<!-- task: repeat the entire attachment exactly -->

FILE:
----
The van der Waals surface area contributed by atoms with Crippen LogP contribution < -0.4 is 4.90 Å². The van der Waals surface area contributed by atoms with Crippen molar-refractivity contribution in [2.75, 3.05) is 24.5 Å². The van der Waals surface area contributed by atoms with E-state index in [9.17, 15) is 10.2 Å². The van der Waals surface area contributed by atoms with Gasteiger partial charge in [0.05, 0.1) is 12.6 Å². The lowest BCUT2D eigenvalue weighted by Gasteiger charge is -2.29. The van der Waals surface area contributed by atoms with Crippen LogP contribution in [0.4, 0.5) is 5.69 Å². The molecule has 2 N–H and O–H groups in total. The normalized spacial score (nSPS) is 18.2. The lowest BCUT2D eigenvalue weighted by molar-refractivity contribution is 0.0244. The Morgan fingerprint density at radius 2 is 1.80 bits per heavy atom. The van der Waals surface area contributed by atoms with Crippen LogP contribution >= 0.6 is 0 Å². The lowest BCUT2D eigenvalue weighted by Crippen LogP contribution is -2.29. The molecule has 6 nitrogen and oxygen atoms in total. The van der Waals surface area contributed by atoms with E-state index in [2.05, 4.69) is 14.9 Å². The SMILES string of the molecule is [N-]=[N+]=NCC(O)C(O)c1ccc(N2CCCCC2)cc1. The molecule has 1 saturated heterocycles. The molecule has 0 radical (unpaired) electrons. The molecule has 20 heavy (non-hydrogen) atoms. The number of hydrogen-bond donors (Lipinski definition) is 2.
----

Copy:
The van der Waals surface area contributed by atoms with Crippen LogP contribution < -0.4 is 4.90 Å². The van der Waals surface area contributed by atoms with Crippen molar-refractivity contribution in [2.75, 3.05) is 24.5 Å². The van der Waals surface area contributed by atoms with E-state index in [9.17, 15) is 10.2 Å². The van der Waals surface area contributed by atoms with Gasteiger partial charge in [0.05, 0.1) is 12.6 Å². The lowest BCUT2D eigenvalue weighted by Gasteiger charge is -2.29. The van der Waals surface area contributed by atoms with Crippen LogP contribution in [0.4, 0.5) is 5.69 Å². The molecule has 2 N–H and O–H groups in total. The normalized spacial score (nSPS) is 18.2. The lowest BCUT2D eigenvalue weighted by molar-refractivity contribution is 0.0244. The Morgan fingerprint density at radius 2 is 1.80 bits per heavy atom. The van der Waals surface area contributed by atoms with Crippen LogP contribution >= 0.6 is 0 Å². The lowest BCUT2D eigenvalue weighted by Crippen LogP contribution is -2.29. The molecule has 6 nitrogen and oxygen atoms in total. The van der Waals surface area contributed by atoms with E-state index in [2.05, 4.69) is 14.9 Å². The SMILES string of the molecule is [N-]=[N+]=NCC(O)C(O)c1ccc(N2CCCCC2)cc1. The molecule has 1 saturated heterocycles. The molecule has 0 radical (unpaired) electrons. The molecule has 20 heavy (non-hydrogen) atoms. The number of hydrogen-bond donors (Lipinski definition) is 2.